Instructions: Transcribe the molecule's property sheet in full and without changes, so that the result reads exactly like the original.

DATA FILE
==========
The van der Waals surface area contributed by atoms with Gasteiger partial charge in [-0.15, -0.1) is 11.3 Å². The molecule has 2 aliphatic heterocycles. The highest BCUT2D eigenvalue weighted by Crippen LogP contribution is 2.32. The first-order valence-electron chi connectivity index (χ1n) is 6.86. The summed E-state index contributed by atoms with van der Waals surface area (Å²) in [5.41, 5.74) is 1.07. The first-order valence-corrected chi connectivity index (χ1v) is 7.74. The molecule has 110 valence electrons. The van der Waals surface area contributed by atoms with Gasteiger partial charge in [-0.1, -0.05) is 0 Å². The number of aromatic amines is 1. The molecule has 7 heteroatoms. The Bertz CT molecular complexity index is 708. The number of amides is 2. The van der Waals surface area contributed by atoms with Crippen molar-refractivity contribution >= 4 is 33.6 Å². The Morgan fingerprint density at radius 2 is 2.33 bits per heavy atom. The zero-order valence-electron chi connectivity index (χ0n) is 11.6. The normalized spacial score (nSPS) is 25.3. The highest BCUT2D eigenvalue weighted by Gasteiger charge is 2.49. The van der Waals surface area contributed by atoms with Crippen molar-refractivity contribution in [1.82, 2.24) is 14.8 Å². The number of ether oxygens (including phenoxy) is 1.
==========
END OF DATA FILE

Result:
The van der Waals surface area contributed by atoms with Gasteiger partial charge in [-0.15, -0.1) is 11.3 Å². The molecule has 2 aliphatic heterocycles. The highest BCUT2D eigenvalue weighted by Crippen LogP contribution is 2.32. The first-order valence-electron chi connectivity index (χ1n) is 6.86. The summed E-state index contributed by atoms with van der Waals surface area (Å²) in [5.41, 5.74) is 1.07. The first-order valence-corrected chi connectivity index (χ1v) is 7.74. The molecule has 110 valence electrons. The van der Waals surface area contributed by atoms with Gasteiger partial charge in [-0.1, -0.05) is 0 Å². The number of aromatic amines is 1. The molecule has 7 heteroatoms. The Bertz CT molecular complexity index is 708. The number of amides is 2. The van der Waals surface area contributed by atoms with Crippen molar-refractivity contribution >= 4 is 33.6 Å². The Morgan fingerprint density at radius 2 is 2.33 bits per heavy atom. The zero-order valence-electron chi connectivity index (χ0n) is 11.6. The normalized spacial score (nSPS) is 25.3. The highest BCUT2D eigenvalue weighted by Gasteiger charge is 2.49. The van der Waals surface area contributed by atoms with Crippen molar-refractivity contribution in [1.82, 2.24) is 14.8 Å². The number of ether oxygens (including phenoxy) is 1.